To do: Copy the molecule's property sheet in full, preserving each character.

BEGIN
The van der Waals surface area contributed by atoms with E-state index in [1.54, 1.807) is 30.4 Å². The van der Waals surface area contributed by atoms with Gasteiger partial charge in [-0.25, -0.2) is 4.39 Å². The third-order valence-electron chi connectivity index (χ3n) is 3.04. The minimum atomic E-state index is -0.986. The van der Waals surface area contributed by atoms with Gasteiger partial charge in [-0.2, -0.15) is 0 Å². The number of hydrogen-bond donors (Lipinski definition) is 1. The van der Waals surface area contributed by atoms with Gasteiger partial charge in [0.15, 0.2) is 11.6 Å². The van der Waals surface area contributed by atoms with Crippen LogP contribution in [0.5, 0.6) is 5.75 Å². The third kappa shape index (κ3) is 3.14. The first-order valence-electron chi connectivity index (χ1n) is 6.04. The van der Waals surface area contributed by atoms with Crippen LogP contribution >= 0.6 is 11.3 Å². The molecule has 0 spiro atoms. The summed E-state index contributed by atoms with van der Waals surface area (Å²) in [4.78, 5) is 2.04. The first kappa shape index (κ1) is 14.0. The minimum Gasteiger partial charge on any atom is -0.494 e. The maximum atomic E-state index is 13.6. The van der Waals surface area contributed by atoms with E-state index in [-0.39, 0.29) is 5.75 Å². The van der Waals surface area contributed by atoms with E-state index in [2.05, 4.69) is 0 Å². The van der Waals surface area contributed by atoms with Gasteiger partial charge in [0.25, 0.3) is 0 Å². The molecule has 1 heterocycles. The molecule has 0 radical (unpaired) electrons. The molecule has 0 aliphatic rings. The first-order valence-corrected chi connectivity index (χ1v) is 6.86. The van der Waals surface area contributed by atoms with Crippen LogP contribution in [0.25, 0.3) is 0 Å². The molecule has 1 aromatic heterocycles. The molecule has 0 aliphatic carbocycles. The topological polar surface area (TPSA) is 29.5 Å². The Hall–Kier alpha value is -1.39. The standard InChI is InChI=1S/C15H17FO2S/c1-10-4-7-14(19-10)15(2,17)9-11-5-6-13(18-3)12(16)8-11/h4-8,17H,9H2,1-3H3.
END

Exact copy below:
The van der Waals surface area contributed by atoms with E-state index in [1.54, 1.807) is 30.4 Å². The van der Waals surface area contributed by atoms with Gasteiger partial charge in [-0.25, -0.2) is 4.39 Å². The third-order valence-electron chi connectivity index (χ3n) is 3.04. The minimum atomic E-state index is -0.986. The van der Waals surface area contributed by atoms with Gasteiger partial charge in [-0.2, -0.15) is 0 Å². The number of hydrogen-bond donors (Lipinski definition) is 1. The van der Waals surface area contributed by atoms with Gasteiger partial charge in [0.15, 0.2) is 11.6 Å². The van der Waals surface area contributed by atoms with Crippen LogP contribution in [0.5, 0.6) is 5.75 Å². The third kappa shape index (κ3) is 3.14. The first-order valence-electron chi connectivity index (χ1n) is 6.04. The van der Waals surface area contributed by atoms with Crippen LogP contribution >= 0.6 is 11.3 Å². The molecule has 0 spiro atoms. The summed E-state index contributed by atoms with van der Waals surface area (Å²) in [4.78, 5) is 2.04. The first kappa shape index (κ1) is 14.0. The minimum Gasteiger partial charge on any atom is -0.494 e. The maximum atomic E-state index is 13.6. The van der Waals surface area contributed by atoms with E-state index in [-0.39, 0.29) is 5.75 Å². The van der Waals surface area contributed by atoms with E-state index in [2.05, 4.69) is 0 Å². The van der Waals surface area contributed by atoms with Gasteiger partial charge in [0.25, 0.3) is 0 Å². The molecule has 1 heterocycles. The molecule has 0 radical (unpaired) electrons. The molecule has 0 aliphatic rings. The first-order valence-corrected chi connectivity index (χ1v) is 6.86. The van der Waals surface area contributed by atoms with Crippen LogP contribution in [0.25, 0.3) is 0 Å². The molecule has 1 aromatic heterocycles. The molecule has 0 aliphatic carbocycles. The topological polar surface area (TPSA) is 29.5 Å². The Hall–Kier alpha value is -1.39. The standard InChI is InChI=1S/C15H17FO2S/c1-10-4-7-14(19-10)15(2,17)9-11-5-6-13(18-3)12(16)8-11/h4-8,17H,9H2,1-3H3.